The net result is that the girls did manage to sell al their sausages.
Dan is a hard taskmaster at Synergy
The Synergy team gets a lot of flack from Dan, with his constants calls to work faster!
The boys chose the cheapest possible banger, possibly a good strategy. The downside is that they need lots of rusk and as a consequence lots more liquid. Liquid they fail to add in. Despite requests for people to check the mix consistency.The end result is they manage to jam up the sausage extruder with dried mixture.
It’s almost enough to put you off sausages for life!
Once the mix is corrected the white, limp sausages start churning out. That’s it I’m off sausage for life.
All this time Dan works by wandering around, arms folded doing nothing but interfere.
With the sausages are sorted they’re loaded up and the lads head off to Portobello Market. They start by selling their wares at £3.99 per pack and £10 for three packs. At least they have the sense to cook some of the sausages to get a nice smell drifting towards their potential victims.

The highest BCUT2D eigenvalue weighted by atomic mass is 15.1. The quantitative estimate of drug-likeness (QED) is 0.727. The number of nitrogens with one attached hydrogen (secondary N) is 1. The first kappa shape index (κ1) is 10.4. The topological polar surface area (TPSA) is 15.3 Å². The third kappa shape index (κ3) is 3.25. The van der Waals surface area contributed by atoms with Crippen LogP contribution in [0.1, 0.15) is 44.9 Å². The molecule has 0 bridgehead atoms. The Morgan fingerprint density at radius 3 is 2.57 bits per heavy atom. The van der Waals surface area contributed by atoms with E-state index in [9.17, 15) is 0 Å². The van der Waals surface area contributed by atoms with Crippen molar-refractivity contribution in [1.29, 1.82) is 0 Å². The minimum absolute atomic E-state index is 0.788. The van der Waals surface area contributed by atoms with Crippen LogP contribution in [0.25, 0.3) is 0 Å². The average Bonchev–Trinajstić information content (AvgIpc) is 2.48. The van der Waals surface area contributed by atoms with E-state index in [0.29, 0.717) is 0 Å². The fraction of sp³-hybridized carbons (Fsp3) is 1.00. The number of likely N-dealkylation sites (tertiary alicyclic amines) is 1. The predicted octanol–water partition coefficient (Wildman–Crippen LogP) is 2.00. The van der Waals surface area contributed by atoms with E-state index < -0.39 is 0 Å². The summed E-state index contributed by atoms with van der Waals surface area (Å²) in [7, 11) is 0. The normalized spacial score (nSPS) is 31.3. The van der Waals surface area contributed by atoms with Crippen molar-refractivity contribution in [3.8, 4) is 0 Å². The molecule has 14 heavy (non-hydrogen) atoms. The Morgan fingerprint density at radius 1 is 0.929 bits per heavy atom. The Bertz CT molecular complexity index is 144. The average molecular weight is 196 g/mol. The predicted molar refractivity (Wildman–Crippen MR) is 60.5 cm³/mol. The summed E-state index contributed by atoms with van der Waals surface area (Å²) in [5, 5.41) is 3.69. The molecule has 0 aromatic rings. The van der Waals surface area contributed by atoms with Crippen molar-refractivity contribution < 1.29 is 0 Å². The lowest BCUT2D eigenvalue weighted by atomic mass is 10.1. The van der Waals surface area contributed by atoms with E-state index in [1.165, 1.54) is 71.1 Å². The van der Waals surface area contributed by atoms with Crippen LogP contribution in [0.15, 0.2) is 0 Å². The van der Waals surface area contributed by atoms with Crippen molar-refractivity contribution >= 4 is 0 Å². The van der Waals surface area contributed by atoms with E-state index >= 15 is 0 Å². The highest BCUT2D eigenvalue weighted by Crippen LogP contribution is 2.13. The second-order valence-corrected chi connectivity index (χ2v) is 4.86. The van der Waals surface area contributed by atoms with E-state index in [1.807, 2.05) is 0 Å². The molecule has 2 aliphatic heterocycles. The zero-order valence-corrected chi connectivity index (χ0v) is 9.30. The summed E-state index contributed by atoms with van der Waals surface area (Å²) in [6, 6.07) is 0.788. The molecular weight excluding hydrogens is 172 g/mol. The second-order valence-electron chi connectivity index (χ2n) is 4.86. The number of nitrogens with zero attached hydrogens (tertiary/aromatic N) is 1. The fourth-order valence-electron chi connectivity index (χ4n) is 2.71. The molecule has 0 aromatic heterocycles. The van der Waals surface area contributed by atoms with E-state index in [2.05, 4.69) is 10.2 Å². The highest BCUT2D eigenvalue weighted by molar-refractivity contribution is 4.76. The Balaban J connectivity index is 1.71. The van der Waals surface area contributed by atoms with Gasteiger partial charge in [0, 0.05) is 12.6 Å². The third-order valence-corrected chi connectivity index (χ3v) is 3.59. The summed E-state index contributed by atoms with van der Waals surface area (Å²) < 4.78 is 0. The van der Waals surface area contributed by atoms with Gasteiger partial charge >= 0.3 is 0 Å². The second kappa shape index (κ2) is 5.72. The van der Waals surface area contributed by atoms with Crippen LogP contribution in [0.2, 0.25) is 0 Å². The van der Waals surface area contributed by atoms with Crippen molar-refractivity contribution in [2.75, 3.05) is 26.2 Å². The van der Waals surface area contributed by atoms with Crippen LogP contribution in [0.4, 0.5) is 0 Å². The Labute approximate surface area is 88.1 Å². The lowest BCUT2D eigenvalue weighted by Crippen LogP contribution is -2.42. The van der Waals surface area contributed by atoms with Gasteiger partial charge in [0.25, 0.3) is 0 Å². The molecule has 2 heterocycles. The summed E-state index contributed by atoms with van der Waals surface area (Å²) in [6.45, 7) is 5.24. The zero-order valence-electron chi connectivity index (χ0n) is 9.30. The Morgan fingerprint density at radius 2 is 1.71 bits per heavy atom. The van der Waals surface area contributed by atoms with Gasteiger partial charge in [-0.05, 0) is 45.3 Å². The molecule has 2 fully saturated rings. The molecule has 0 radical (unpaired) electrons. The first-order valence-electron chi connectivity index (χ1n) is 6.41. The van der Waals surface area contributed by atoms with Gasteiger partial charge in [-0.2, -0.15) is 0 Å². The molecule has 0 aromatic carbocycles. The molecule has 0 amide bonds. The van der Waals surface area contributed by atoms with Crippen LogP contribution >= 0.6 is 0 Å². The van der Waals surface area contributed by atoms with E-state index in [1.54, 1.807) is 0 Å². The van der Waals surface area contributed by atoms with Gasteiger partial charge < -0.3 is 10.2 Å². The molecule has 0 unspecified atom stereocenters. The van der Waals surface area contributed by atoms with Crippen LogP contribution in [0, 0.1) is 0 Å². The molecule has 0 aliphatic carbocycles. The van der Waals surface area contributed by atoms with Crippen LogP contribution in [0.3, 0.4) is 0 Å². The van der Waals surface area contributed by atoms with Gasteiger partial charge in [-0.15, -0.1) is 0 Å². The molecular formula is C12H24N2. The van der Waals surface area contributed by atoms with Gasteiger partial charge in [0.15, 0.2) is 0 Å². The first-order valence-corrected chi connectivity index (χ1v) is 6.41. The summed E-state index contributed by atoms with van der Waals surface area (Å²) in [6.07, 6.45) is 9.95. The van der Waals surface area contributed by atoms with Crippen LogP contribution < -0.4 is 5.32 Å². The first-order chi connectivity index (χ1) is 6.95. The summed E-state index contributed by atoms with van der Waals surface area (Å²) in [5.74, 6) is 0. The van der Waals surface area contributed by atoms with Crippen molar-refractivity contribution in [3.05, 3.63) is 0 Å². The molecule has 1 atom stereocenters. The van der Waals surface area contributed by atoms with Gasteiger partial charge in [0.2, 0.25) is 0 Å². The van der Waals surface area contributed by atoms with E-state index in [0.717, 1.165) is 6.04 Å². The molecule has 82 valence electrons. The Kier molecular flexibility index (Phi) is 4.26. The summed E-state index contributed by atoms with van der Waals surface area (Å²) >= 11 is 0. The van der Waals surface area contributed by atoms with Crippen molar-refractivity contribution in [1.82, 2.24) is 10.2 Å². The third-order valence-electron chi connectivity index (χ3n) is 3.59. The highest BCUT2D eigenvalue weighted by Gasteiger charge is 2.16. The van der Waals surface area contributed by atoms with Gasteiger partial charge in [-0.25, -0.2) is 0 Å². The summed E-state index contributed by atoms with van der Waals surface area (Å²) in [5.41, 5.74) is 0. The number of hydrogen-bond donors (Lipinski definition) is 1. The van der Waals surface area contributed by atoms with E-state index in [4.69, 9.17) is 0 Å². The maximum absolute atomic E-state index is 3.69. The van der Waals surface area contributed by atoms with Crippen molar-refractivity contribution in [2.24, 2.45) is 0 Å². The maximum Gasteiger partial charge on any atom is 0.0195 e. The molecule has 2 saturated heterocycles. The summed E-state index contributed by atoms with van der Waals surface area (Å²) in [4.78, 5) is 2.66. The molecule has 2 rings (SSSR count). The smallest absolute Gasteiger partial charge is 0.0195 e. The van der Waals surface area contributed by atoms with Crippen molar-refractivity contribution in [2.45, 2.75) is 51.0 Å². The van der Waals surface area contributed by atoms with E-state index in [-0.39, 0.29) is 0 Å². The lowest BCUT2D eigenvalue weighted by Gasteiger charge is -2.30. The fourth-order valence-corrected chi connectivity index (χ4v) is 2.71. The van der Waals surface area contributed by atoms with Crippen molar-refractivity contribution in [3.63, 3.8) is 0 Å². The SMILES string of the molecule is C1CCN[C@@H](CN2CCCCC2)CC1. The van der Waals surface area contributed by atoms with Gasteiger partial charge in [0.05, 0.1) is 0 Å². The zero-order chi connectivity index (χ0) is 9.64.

Baggs of sales psychology
Stuart Baggs demonstrates the psychology of selling, badly. Plus he’s a sore loser if someone doesn’t want his wares. When’s he’s rightly pulled up by Jamie Lester over his selling style he simply says he’s sold the most, with the unvoiced point “if you can’t do better yourself you can’t tell me anything.” Not a very useful attitude in being part of a team or running a team. Interestingly team leader Dan didn’t pull Stuart up, in fact he was conspicuous by his absence.
Random sales attempts